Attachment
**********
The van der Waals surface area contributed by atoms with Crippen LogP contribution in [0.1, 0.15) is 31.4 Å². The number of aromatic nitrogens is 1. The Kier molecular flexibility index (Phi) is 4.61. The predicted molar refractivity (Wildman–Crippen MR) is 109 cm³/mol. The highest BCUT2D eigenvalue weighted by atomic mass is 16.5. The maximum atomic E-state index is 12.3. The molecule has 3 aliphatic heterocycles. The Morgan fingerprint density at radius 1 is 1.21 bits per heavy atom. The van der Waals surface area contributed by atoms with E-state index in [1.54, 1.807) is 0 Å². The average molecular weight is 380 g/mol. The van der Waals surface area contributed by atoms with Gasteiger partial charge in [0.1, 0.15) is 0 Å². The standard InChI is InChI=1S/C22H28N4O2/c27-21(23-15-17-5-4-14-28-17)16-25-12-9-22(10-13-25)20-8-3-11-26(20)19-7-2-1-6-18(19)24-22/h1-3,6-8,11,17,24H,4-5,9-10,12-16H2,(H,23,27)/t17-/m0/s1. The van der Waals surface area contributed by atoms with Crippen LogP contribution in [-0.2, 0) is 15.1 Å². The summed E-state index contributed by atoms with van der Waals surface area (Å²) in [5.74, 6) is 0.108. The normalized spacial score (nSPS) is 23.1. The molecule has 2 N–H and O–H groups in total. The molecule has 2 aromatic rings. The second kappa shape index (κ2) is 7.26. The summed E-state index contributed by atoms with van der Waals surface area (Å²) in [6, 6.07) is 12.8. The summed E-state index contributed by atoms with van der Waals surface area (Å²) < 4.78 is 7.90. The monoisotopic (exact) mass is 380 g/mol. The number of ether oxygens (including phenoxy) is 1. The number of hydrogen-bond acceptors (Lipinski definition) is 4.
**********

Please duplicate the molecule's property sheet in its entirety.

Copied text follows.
The van der Waals surface area contributed by atoms with Crippen LogP contribution in [0.1, 0.15) is 31.4 Å². The number of aromatic nitrogens is 1. The Kier molecular flexibility index (Phi) is 4.61. The predicted molar refractivity (Wildman–Crippen MR) is 109 cm³/mol. The highest BCUT2D eigenvalue weighted by atomic mass is 16.5. The maximum atomic E-state index is 12.3. The molecule has 3 aliphatic heterocycles. The Morgan fingerprint density at radius 1 is 1.21 bits per heavy atom. The van der Waals surface area contributed by atoms with E-state index in [1.54, 1.807) is 0 Å². The average molecular weight is 380 g/mol. The van der Waals surface area contributed by atoms with Gasteiger partial charge in [0.1, 0.15) is 0 Å². The standard InChI is InChI=1S/C22H28N4O2/c27-21(23-15-17-5-4-14-28-17)16-25-12-9-22(10-13-25)20-8-3-11-26(20)19-7-2-1-6-18(19)24-22/h1-3,6-8,11,17,24H,4-5,9-10,12-16H2,(H,23,27)/t17-/m0/s1. The van der Waals surface area contributed by atoms with Crippen LogP contribution in [-0.2, 0) is 15.1 Å². The summed E-state index contributed by atoms with van der Waals surface area (Å²) in [5.74, 6) is 0.108. The normalized spacial score (nSPS) is 23.1. The molecule has 2 N–H and O–H groups in total. The molecule has 2 aromatic rings. The second kappa shape index (κ2) is 7.26. The summed E-state index contributed by atoms with van der Waals surface area (Å²) in [6, 6.07) is 12.8. The summed E-state index contributed by atoms with van der Waals surface area (Å²) < 4.78 is 7.90. The monoisotopic (exact) mass is 380 g/mol. The number of ether oxygens (including phenoxy) is 1. The number of hydrogen-bond acceptors (Lipinski definition) is 4.